Masked lovebirds prefer to live in the grasslands of acacias and mimosa bushes. You can easily see a flock of forty birds at a point near the river banks, but they will avoid real highlands. They usually feed on grass and other seeds, as well as berries.
These lovebirds are always available from breeders or traders. Sexing these birds is really a daunting task. By observing the behavior, you can sex the birds to some extent. Male usually adopts the upright position and possess narrower eye ring. Males seldom reaches nest box. Females are larger and heavier. They usually line up the nest for laying eggs.
A single youngster kept in a cage soon becomes trusting. Its voice is less harsh than that of the peach-faced. Breeding has often proved sucessful, in a cage of 80 cm long. It is always wise to keep your birds as pairs, never more together, since otherwise fights break out.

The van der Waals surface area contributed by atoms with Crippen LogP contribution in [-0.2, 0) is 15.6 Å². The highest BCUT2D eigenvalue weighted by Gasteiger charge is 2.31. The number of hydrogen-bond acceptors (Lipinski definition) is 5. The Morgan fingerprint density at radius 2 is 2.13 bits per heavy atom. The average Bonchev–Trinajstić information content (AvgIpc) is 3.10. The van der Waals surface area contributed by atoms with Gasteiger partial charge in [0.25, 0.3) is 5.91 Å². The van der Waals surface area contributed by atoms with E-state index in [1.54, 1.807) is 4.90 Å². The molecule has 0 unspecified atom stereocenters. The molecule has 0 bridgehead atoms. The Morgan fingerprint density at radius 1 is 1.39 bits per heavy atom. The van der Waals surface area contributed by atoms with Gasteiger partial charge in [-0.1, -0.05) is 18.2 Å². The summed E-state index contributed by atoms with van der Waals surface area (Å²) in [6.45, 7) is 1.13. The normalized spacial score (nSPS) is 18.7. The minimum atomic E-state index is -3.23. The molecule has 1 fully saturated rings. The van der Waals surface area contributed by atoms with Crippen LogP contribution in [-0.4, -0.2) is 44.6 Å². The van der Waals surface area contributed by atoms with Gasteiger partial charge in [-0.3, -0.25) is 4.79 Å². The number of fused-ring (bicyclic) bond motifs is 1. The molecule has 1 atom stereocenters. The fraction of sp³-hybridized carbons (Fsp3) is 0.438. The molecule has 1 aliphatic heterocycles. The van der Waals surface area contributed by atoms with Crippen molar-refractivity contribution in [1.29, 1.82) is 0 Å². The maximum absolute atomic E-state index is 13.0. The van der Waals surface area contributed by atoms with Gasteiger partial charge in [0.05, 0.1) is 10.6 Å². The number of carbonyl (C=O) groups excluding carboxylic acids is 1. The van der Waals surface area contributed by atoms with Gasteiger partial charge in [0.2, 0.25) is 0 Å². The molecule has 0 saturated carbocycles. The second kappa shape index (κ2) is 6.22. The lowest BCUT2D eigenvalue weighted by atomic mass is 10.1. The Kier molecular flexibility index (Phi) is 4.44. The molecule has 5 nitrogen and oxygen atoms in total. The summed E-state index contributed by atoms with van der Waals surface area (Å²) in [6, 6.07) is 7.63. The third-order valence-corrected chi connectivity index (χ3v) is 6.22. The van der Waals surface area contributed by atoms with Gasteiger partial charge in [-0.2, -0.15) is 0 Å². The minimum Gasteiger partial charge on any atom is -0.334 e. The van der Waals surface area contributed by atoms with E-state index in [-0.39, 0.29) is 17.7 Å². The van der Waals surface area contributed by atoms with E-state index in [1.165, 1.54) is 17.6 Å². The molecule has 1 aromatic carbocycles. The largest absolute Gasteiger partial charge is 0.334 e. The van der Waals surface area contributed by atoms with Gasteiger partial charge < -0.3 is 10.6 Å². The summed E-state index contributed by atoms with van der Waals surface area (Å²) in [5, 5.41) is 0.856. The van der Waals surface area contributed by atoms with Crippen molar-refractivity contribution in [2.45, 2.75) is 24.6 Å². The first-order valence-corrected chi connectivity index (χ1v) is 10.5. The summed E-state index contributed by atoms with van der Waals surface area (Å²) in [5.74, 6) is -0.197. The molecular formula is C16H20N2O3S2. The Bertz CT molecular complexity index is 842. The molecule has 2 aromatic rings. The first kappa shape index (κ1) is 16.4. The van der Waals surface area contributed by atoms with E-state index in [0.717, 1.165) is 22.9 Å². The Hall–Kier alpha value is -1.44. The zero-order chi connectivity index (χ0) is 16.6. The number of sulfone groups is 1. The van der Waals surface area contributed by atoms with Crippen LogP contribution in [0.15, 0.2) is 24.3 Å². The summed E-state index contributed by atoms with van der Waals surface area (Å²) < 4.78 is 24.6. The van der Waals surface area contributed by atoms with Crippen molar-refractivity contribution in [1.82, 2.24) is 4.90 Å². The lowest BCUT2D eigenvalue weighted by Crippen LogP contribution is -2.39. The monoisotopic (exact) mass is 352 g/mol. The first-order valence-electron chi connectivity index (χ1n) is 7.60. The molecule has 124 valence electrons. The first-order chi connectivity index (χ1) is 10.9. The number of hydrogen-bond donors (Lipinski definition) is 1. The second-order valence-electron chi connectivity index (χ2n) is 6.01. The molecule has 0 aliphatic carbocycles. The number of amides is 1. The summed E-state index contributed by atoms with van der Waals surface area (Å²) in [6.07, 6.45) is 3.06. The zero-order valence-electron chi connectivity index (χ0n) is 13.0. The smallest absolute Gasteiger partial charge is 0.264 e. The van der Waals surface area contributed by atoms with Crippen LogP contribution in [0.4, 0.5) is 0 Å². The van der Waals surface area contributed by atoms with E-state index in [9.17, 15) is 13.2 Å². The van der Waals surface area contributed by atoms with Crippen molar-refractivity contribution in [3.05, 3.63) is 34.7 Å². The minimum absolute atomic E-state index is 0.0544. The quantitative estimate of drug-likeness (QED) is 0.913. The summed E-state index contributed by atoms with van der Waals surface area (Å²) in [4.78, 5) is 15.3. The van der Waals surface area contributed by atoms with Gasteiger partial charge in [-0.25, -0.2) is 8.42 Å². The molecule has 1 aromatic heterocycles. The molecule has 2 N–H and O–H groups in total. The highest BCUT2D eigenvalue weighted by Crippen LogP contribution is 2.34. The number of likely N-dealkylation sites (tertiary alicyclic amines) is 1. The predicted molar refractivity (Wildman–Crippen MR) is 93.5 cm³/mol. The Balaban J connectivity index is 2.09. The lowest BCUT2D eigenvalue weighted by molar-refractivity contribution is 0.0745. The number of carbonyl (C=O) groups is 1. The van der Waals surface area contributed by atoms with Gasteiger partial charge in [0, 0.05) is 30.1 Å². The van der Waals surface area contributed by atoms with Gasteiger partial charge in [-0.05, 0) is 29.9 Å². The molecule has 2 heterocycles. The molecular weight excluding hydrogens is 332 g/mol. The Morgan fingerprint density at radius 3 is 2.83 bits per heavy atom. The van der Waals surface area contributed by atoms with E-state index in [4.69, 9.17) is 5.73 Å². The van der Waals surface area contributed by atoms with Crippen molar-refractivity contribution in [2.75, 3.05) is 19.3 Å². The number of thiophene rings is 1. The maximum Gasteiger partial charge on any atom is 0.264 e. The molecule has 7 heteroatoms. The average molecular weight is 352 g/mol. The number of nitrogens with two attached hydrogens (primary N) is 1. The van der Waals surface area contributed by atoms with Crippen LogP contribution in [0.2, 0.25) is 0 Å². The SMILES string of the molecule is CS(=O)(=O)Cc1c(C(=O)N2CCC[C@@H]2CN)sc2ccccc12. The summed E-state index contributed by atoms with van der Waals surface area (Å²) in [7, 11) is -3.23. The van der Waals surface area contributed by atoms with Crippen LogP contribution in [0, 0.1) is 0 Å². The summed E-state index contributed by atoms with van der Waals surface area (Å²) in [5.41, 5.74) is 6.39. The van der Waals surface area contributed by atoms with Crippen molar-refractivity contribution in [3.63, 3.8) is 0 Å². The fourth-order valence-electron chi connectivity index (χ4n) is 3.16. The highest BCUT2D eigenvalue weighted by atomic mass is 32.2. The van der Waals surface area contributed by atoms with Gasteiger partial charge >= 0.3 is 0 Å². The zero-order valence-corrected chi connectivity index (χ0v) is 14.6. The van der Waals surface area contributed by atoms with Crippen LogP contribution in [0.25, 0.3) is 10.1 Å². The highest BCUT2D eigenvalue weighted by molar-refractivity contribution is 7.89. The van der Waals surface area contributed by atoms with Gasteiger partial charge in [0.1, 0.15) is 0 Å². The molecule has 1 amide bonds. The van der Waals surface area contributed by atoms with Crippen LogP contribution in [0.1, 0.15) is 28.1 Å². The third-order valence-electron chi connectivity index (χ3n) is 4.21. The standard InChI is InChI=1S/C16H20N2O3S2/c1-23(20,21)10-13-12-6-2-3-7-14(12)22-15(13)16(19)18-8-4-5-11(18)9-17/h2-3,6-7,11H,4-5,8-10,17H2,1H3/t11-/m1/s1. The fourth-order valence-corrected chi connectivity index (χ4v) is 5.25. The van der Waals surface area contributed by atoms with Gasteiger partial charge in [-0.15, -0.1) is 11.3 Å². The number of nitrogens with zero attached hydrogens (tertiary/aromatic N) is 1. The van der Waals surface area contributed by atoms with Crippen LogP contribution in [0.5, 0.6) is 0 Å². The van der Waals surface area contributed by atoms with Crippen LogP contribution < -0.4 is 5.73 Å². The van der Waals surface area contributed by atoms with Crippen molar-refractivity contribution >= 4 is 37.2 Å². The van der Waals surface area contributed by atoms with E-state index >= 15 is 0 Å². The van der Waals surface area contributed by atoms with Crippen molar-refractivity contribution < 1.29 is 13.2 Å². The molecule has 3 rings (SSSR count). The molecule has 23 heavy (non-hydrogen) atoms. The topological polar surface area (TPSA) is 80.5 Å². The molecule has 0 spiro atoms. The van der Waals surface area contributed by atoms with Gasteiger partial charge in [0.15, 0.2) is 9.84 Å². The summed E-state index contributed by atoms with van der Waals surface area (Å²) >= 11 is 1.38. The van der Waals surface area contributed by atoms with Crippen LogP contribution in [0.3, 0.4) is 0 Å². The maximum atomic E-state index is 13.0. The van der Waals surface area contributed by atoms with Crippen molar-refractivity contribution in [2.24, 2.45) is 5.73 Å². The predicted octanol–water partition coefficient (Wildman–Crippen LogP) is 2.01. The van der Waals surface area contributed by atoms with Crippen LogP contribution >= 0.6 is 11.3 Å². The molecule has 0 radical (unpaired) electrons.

Make sure that there is plentiful and constant supply of willow twigs because the birds use an enormous quantity of these in building their domed nests and the moisture that the twigs provide is important during incubation.
As for all lovebirds with white eye rings, incubation lasts twenty-one to twenty three days and the young remain on the nest for four to five weeks.
These small parrots can withstand a few degrees of frost, as long as they have boxes to retire to at night. Of course, newly-imported birds will need to be maintained at room temperature during their first winter here. They are somewhat delicate at first and need time to acclimatize themselves.